And, as Goldfarb and Poppe go on to say, Johnson has been a director of two other firms hit by scandals, United Healthcare and KB Home.

Johnson was chairman of John Kerry's vice presidential search committee, the committee that suggested John Edwards, a choice that seems, in retrospect, to have been an error.   (Some of us, me, for example, thought it was an error from the beginning.)  Johnson was a member of Barack Obama's vice presidential search committee, until forced out by another scandal.  In both 2004 and 2008, there was speculation that he would be Treasury Secretary, if the Democratic candidate won.

But wait, there's more, from Felix Salmon:
There's one corporate-governance metric which isn't looked at nearly enough, and that's director pay.  Reading the compelling broadside that Ruane, Cunniff & Goldfarb, who manage the Sequoia Fund, has launched against James Johnson, who's running for re-election to Goldman's board, I was glad to be reminded of the governance fiasco he oversaw at Fannie Mae, and I was shocked to learn of his involvement in an options-backdating scandal at United Healthcare.  But absent from the letter, and present only in Shahien Nasiripour's report about it, is the fact that Goldman paid Johnson $523,000 last year.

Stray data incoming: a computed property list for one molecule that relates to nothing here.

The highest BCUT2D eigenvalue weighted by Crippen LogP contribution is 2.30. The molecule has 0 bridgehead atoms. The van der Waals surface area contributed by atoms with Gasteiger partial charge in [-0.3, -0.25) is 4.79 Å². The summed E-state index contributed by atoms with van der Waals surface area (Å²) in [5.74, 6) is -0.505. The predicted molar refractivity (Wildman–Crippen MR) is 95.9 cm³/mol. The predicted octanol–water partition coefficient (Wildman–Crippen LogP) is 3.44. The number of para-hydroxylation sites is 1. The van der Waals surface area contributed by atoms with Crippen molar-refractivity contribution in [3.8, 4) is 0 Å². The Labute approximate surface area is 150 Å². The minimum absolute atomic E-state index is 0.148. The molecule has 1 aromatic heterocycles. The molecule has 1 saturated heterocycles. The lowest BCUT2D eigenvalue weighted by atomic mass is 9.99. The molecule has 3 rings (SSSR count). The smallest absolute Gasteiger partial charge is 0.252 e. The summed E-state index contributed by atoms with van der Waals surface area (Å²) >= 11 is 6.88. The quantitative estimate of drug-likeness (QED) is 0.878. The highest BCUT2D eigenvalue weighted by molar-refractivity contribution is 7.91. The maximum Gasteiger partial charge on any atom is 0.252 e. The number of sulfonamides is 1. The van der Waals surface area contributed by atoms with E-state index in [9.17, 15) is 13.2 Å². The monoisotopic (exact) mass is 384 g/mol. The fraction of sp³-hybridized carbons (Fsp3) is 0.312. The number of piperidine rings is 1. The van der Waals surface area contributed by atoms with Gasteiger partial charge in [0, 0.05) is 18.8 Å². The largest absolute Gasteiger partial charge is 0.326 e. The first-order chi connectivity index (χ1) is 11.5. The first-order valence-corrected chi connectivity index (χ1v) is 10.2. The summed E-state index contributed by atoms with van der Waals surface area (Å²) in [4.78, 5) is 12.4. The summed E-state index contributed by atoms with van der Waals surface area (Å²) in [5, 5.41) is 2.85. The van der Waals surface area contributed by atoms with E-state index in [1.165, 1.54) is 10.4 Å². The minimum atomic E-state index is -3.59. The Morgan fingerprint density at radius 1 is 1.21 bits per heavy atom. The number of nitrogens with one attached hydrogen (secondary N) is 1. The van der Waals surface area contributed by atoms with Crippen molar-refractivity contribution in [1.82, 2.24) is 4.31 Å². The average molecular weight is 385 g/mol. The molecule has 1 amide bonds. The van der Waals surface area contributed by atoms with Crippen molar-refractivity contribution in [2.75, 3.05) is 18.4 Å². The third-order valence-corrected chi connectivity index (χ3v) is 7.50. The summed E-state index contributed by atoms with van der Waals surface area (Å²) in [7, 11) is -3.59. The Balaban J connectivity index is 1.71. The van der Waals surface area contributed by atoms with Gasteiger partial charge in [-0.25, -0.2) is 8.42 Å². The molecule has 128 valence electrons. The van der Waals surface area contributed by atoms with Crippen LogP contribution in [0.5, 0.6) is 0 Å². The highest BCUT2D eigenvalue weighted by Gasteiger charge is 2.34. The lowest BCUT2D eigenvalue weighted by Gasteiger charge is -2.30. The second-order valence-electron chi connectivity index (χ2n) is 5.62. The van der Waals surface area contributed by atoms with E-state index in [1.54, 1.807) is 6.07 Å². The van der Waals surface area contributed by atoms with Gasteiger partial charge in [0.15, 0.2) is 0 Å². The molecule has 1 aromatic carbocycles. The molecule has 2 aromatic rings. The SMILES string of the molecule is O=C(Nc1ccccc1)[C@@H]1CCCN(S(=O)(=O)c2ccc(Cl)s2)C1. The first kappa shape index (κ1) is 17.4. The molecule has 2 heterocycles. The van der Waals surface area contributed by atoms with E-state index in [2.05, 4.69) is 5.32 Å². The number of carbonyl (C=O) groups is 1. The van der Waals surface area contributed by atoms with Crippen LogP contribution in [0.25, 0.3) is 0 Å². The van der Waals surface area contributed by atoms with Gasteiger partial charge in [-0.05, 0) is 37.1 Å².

Which is nice pay for a part-time job.  Salmon thinks that Johnson is getting "hush money" from Goldman.  And it may be relevant that Johnson has been chairman of the compensation committee there since 1999.

(Here's a brisk review of Johnson's career at Fannie Mae, if you need one.)
- 9:09 AM, 25 April 2012   [link]


Mia Love, Just Another Typical Republican Politician:   She's worked in business, is happily married with three children, belongs to a socially-conservative denomination, believes in limited government, and so on.

All right, there are a few differences, as you can see — but I would argue that those differences are superficial, and the similarities, fundamental.

Good luck to her in her race against Congressman Jim Matheson.
- 7:54 AM, 25 April 2012   [link]